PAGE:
By Ellie Marton
17 September 2012 | International Solidarity Movement, West Bank
Akram Taysir Daoud from the Palestinian village of Qusra, was beaten unconscious on Saturday 15,September by Israeli settlers from the illegal outpost of Aysh Kodesh. He sustained extensive injuries, including a broken arm and major damage to his eye and face.
Akram’s sister Sanora reported that the family had been farming their land, which is on the outer edge of the village of Qusra, when they heard shouts and threats from settlers. Akram urged his family to go back to the house, leaving him alone. In response to a shout in Arabic, Akram moved to a more isolated area, not realising the call had come from settlers. It was at this point that the settlers attacked him.
Akram’s injuries are consistent with his report of a sustained beating with sticks and rocks by three settlers, after which he fell unconscious and was left for dead. After 15 minutes, Akram regained consciousness and was able to call his brother and identify his location over the phone. He was found in one of his fields and taken by car to Rafidia hospital in Nablus.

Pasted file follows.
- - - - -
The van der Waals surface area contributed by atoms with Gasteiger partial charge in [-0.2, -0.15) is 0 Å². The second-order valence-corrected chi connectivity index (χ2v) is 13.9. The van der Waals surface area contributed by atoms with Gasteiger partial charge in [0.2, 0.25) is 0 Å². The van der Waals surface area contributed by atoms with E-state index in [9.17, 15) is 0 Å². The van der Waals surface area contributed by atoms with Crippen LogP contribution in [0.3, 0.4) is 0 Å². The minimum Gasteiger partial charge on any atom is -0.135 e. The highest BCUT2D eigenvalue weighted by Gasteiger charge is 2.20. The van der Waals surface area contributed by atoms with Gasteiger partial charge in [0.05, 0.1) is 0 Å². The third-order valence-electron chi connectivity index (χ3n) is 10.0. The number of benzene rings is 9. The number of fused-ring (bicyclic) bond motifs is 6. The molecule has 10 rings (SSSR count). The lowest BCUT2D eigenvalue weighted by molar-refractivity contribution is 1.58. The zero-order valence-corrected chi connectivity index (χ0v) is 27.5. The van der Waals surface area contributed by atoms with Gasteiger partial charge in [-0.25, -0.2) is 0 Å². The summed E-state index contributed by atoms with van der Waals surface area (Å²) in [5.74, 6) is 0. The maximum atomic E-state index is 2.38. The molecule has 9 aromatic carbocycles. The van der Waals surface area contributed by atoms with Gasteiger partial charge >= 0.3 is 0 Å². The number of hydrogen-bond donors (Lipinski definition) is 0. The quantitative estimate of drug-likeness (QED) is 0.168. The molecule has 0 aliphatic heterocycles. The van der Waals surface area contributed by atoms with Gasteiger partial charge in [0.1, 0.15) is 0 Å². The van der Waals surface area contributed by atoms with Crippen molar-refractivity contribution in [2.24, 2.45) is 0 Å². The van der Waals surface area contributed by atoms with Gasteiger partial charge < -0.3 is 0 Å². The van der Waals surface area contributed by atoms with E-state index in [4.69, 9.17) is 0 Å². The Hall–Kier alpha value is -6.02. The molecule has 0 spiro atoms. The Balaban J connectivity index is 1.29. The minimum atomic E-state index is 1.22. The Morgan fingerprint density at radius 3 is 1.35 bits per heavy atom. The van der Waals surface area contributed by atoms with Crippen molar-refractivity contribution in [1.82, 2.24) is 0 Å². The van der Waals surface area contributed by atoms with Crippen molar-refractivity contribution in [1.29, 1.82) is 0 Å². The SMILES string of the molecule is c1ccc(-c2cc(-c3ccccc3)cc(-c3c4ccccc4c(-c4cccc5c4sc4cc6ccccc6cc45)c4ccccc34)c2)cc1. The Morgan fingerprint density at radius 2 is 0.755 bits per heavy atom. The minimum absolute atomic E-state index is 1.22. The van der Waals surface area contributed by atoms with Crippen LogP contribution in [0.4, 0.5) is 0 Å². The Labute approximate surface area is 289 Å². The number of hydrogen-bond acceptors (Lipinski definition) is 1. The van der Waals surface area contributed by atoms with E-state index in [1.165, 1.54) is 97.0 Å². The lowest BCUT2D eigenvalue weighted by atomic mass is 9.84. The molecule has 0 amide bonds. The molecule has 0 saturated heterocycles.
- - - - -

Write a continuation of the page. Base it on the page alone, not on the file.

Around twenty further settlers reportedly then arrived, clashing with villagers who had come to protect Akram and his family, after having heard about the attack. Israeli military also arrived at the scene, but took no action to halt the extremist settler attack – instead reportedly shooting tear gas and rubber bullets at the Palestinians. This is the third attack of a similar nature in 3 weeks on the village of Qusra, and according to Akram, last week settlers directly threatened to kill him.
Illegal Israeli settlers in the occupied West Bank often attack Palestinians with impunity, with the Israeli army standing by or even amongst settlers during attacks, or reacting violently when Palestinians act to defend themselves. When attacks and injuries occur, it is often difficult for ambulances to reach villages like Qusra, due to Israeli roadblocks and checkpoints, so despite the additional dangers of transporting injured people by car, it is often necessary in the West Bank.
Ellie Marton is a volunteer with the International Solidarity Movement (name has been changed).